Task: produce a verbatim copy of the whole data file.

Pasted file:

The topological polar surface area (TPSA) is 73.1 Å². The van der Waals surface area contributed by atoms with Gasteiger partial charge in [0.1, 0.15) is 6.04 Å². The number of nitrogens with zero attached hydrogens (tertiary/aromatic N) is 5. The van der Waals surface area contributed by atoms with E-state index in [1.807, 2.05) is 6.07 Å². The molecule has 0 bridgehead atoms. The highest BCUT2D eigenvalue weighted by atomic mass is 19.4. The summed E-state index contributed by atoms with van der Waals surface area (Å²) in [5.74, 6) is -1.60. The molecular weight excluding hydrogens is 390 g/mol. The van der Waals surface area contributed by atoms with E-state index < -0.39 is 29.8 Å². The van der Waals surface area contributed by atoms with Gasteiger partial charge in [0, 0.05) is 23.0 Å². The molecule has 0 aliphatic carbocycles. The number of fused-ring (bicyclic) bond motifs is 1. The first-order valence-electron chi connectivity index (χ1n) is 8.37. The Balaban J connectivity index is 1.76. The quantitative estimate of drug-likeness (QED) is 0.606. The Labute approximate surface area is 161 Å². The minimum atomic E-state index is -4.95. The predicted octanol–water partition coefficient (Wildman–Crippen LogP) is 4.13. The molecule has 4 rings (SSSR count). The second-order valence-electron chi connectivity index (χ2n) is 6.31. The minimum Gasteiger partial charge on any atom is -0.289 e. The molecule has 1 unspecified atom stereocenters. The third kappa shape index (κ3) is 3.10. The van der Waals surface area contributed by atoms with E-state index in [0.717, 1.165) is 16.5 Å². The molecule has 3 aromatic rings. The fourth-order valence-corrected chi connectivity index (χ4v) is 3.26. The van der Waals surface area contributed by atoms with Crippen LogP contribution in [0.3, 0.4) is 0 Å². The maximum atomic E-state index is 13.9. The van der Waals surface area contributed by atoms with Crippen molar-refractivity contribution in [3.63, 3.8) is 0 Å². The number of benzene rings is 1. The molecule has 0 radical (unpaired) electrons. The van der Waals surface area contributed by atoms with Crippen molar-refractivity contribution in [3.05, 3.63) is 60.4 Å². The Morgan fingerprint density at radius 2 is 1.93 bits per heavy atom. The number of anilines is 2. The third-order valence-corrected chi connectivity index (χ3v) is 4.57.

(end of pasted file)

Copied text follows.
The topological polar surface area (TPSA) is 73.1 Å². The van der Waals surface area contributed by atoms with Gasteiger partial charge in [0.1, 0.15) is 6.04 Å². The number of nitrogens with zero attached hydrogens (tertiary/aromatic N) is 5. The van der Waals surface area contributed by atoms with E-state index in [1.807, 2.05) is 6.07 Å². The molecule has 0 bridgehead atoms. The highest BCUT2D eigenvalue weighted by atomic mass is 19.4. The summed E-state index contributed by atoms with van der Waals surface area (Å²) in [5.74, 6) is -1.60. The molecular weight excluding hydrogens is 390 g/mol. The van der Waals surface area contributed by atoms with E-state index < -0.39 is 29.8 Å². The van der Waals surface area contributed by atoms with Gasteiger partial charge in [0, 0.05) is 23.0 Å². The molecule has 0 aliphatic carbocycles. The number of fused-ring (bicyclic) bond motifs is 1. The first-order valence-electron chi connectivity index (χ1n) is 8.37. The Balaban J connectivity index is 1.76. The quantitative estimate of drug-likeness (QED) is 0.606. The Labute approximate surface area is 161 Å². The minimum atomic E-state index is -4.95. The predicted octanol–water partition coefficient (Wildman–Crippen LogP) is 4.13. The molecule has 4 rings (SSSR count). The second-order valence-electron chi connectivity index (χ2n) is 6.31. The minimum Gasteiger partial charge on any atom is -0.289 e. The molecule has 1 unspecified atom stereocenters. The third kappa shape index (κ3) is 3.10. The van der Waals surface area contributed by atoms with E-state index in [0.717, 1.165) is 16.5 Å². The molecule has 3 aromatic rings. The fourth-order valence-corrected chi connectivity index (χ4v) is 3.26. The van der Waals surface area contributed by atoms with Crippen LogP contribution in [0.3, 0.4) is 0 Å². The maximum atomic E-state index is 13.9. The van der Waals surface area contributed by atoms with Crippen molar-refractivity contribution in [3.63, 3.8) is 0 Å². The number of benzene rings is 1. The molecule has 0 radical (unpaired) electrons. The van der Waals surface area contributed by atoms with Crippen molar-refractivity contribution in [3.05, 3.63) is 60.4 Å². The Morgan fingerprint density at radius 2 is 1.93 bits per heavy atom. The number of anilines is 2. The third-order valence-corrected chi connectivity index (χ3v) is 4.57.